Caricature by Shankar Pamarthy depicting North Korean President Kim Jong and US President Donald Trump at logger heads over nuclear deals.
Political caricatures have often been a personal commentary of cartoonists. Yet it requires quite the courage to take on political leaders and their actions, and turn them into a picture that speaks a thousand words. The city was witness to cartoonist Shankar Pamarthy’s works from over a decade, at the ICCR Gallery. The exhibition, curated by India Fine Art’s Manvinder Dawer and artist Laxman Aelay, was inaugurated by K.T. Rama Rao and brought together the who’s who of the Hyderabad art circuit.
The only Asian to have won the coveted Grand Prix by the World Press Cartoon Award, Shankar Pamarthy started off with a humble background in painting signboards. Yet, the artist till date owes his success to his sign-boarding days. "The reason I was able to flourish in cartoons is because painting signboards taught me how to sketch in limited spaces. I would have a two by two feet space to fit in the entire content. Therefore, a specified two column space in a newspaper was like muscle memory."
P. V. Sindhu
Pamarthy’s cartoons and caricatures have a cubic and geometric structure to them. "This is also derived from my practice of painting signboards. I am used to painting in cubic — square or rectangular — areas. Thus I fit in my caricatures accordingly too!"
K. Chandrashekar Rao
Reminiscing his college days, he shares an incident pointing out why many people did not like his exaggerated caricatures.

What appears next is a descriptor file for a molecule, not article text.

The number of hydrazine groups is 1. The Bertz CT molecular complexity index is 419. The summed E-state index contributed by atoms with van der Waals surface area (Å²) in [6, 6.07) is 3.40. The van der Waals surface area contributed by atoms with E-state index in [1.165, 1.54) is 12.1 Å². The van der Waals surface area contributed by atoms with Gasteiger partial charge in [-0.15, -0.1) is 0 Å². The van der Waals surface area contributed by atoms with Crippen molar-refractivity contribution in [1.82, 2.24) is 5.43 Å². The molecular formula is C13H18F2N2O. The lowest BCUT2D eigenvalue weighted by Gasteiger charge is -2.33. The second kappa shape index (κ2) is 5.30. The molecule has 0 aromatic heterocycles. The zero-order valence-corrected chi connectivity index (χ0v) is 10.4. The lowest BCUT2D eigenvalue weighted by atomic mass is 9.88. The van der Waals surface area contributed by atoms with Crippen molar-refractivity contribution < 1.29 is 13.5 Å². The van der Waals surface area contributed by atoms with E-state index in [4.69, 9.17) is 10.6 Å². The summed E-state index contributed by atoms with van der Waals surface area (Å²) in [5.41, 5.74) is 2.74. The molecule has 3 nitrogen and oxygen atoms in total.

"I used to draw caricatures of my friends and teachers on the last pages of my notebook. A friend had seen these and forced me to put up a sort of exhibition in the college library. However, not many people took to these caricatures kindly. Some came in, ripped off their caricatures and huffed away, mumbling that they definitely do not look like that."
Resonating with a similar feeling, Shankar Pamarthy also talks about how in India cartoons are not respected enough. "I feel people do not even value the art of cartooning anymore. There used to be a time when R. K Laxman’s cartoons used to be printed on the front page. gone are those days and cartoons have been restricted somewhere in a small cube on the inside pages that no one bothers to check often," the artist concludes.
Many eminent people from various walks of life and artists were seen attending the inaugural of Sankar Pamarthy’s political art and caricatures’ exhibition on Saturday. The guests were seen bonding and appreciating the artworks on display.
Manvinder Dawer and Laxman Aelay